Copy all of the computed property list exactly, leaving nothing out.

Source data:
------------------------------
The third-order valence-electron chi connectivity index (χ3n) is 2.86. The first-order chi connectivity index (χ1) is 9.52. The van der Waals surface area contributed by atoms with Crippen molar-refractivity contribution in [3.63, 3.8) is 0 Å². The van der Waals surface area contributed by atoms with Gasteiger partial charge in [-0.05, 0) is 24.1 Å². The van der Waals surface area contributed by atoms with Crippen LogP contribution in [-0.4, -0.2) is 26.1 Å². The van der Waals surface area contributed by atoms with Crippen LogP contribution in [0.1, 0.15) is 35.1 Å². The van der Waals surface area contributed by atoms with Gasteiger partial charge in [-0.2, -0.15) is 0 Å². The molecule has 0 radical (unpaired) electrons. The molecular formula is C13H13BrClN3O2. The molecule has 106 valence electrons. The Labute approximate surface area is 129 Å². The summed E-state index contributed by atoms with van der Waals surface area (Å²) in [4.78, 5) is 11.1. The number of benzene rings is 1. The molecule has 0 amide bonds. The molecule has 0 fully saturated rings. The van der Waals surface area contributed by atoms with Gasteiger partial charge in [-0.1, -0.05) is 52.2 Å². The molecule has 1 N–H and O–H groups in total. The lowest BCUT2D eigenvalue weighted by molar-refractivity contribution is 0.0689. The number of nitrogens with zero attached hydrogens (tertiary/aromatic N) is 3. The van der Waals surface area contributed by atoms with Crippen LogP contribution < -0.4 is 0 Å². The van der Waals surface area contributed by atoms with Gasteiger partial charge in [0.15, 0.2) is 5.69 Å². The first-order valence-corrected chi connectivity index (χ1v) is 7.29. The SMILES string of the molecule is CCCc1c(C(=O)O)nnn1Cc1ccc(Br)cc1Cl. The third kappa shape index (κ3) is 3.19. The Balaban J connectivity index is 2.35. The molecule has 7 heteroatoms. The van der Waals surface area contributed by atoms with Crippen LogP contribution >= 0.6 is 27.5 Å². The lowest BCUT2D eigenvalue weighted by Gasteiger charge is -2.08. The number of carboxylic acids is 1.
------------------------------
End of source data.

The third-order valence-electron chi connectivity index (χ3n) is 2.86. The first-order chi connectivity index (χ1) is 9.52. The van der Waals surface area contributed by atoms with Crippen molar-refractivity contribution in [3.63, 3.8) is 0 Å². The van der Waals surface area contributed by atoms with Gasteiger partial charge in [-0.05, 0) is 24.1 Å². The van der Waals surface area contributed by atoms with Crippen LogP contribution in [-0.4, -0.2) is 26.1 Å². The van der Waals surface area contributed by atoms with Crippen LogP contribution in [0.1, 0.15) is 35.1 Å². The van der Waals surface area contributed by atoms with Gasteiger partial charge in [-0.2, -0.15) is 0 Å². The molecule has 0 radical (unpaired) electrons. The molecular formula is C13H13BrClN3O2. The molecule has 106 valence electrons. The Labute approximate surface area is 129 Å². The summed E-state index contributed by atoms with van der Waals surface area (Å²) in [4.78, 5) is 11.1. The number of benzene rings is 1. The molecule has 0 amide bonds. The molecule has 0 fully saturated rings. The van der Waals surface area contributed by atoms with Gasteiger partial charge in [-0.1, -0.05) is 52.2 Å². The molecule has 1 N–H and O–H groups in total. The lowest BCUT2D eigenvalue weighted by molar-refractivity contribution is 0.0689. The number of nitrogens with zero attached hydrogens (tertiary/aromatic N) is 3. The van der Waals surface area contributed by atoms with Crippen LogP contribution < -0.4 is 0 Å². The van der Waals surface area contributed by atoms with Gasteiger partial charge in [0.15, 0.2) is 5.69 Å². The first-order valence-corrected chi connectivity index (χ1v) is 7.29. The SMILES string of the molecule is CCCc1c(C(=O)O)nnn1Cc1ccc(Br)cc1Cl. The third kappa shape index (κ3) is 3.19. The Balaban J connectivity index is 2.35. The molecule has 7 heteroatoms. The van der Waals surface area contributed by atoms with Crippen LogP contribution >= 0.6 is 27.5 Å². The lowest BCUT2D eigenvalue weighted by Gasteiger charge is -2.08. The number of carboxylic acids is 1.